Sree RamaKrishna Parahamsa Research Grant 2021 award announced


An inter-disciplinary multi-institutional project wins the SreePVF grant in Biomedical sciences this year for their project “Biomimetic hydrogel for the treatment of blinding corneal diseases”. The team comprises basic science researchers to applied biomaterial experts to clinician scientists drawn from IIT,  LVPEI and CCMB, all from Hyderabad. As part of this Rs 3 cr grant, they propose to evaluate the safety and efficacy of a novel and proprietary biomimetic hydrogel (patent pending) along with unique mesenchymal stem cells derived from the human eye for the treatment of  corneal wounds.

The Committee that evaluated the project said “The beauty of this project is, even while adopting cutting-edge technology, it promises a simpler alternative to corneal transplantation. The use of biological material derived from discarded human cornea as injectable hydrogel is a novel, innovative, cost-effective and easily implementable solution to a problem that affects millions world-wide. This project provides hope to not only all patients with corneal blindness, it also specifically targets a large proportion of patients who otherwise carry poor prognosis for corneal transplantation. The team has already shown that the technology works in animal models and the grant provides them with an opportunity to carry out the much needed bed-side translation.”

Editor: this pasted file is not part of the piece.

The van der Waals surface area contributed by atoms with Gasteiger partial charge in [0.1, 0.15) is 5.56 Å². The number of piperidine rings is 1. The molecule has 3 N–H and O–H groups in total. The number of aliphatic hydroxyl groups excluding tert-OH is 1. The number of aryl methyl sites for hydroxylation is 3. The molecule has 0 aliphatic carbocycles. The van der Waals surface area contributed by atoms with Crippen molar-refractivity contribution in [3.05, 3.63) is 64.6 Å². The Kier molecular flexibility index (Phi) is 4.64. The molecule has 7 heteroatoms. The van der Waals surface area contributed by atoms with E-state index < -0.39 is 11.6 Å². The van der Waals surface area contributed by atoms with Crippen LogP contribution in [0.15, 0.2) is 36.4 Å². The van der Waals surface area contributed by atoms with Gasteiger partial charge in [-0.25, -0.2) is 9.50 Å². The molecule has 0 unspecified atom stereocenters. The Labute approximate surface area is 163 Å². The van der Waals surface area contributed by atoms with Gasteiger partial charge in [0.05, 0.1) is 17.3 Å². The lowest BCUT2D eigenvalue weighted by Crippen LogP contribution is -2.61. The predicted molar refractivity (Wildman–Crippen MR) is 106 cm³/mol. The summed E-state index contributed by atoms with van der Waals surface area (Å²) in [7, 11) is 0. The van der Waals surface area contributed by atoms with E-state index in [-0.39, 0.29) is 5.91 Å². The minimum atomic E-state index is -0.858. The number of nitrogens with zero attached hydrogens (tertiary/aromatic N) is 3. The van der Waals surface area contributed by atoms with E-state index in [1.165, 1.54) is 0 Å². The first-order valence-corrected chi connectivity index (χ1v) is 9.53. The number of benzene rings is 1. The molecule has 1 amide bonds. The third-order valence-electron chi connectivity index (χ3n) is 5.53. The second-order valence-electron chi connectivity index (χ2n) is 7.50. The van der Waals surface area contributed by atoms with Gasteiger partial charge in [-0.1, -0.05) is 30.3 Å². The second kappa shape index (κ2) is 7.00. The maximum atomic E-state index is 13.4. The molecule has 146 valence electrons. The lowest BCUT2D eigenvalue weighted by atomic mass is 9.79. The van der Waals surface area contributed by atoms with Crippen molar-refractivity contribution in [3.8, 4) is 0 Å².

Principal Investigators: Dr Falguni Pati, Indian Institute of Technology, Hyderabad

Dr Sayan Basu, L.V. Prasad Eye Institute, Hyderabad

Dr Vivek Singh, L.V. Prasad Eye Institute, Hyderabad

Dr B Kiran Kumar, Centre for Cellular and Molecular Biology, Hyderabad

Title: Biomimetic hydrogel for the treatment of blinding corneal diseases

Summary: Loss of corneal clarity or transparency is a major cause of blindness and visual impairment affecting millions worldwide. Corneal opacification is not medically reversible and corneal transplantation is the current standard of care for those with severe disease and vision loss. However, corneal transplantation has its limitations with respect to long-term graft survival, prolonged use of topical or oral immunosuppressive medications and life-long clinical follow-up. There is also, unfortunately, a huge gap between the demand and supply of donor corneal tissue worldwide, which is further complicated by the lack of adequate eye-banking networks, especially in the developing world. With advancements in regenerative medicine and tissue engineering, many possible alternative approaches to corneal transplantation have emerged in the recent past. These include biomimetic hydrogels, stem cells and gene/molecular therapy. Of these, biomimetic hydrogels have shown the greatest promise.

We have developed a unique biomimetic corneal hydrogel (from discarded human corneas that do not meet optical standards for clinical transplantation) which can be used to treat corneal scarring and keratoconus, major causes of corneal blindness in developing countries like India. This study proposes the clinical grade manufacturing and pre-clinical validation for regulatory approval, and phase 0/1 clinical trials to establish the safety and efficacy of this novel and proprietary material embedded with stem cells derived from the human eye.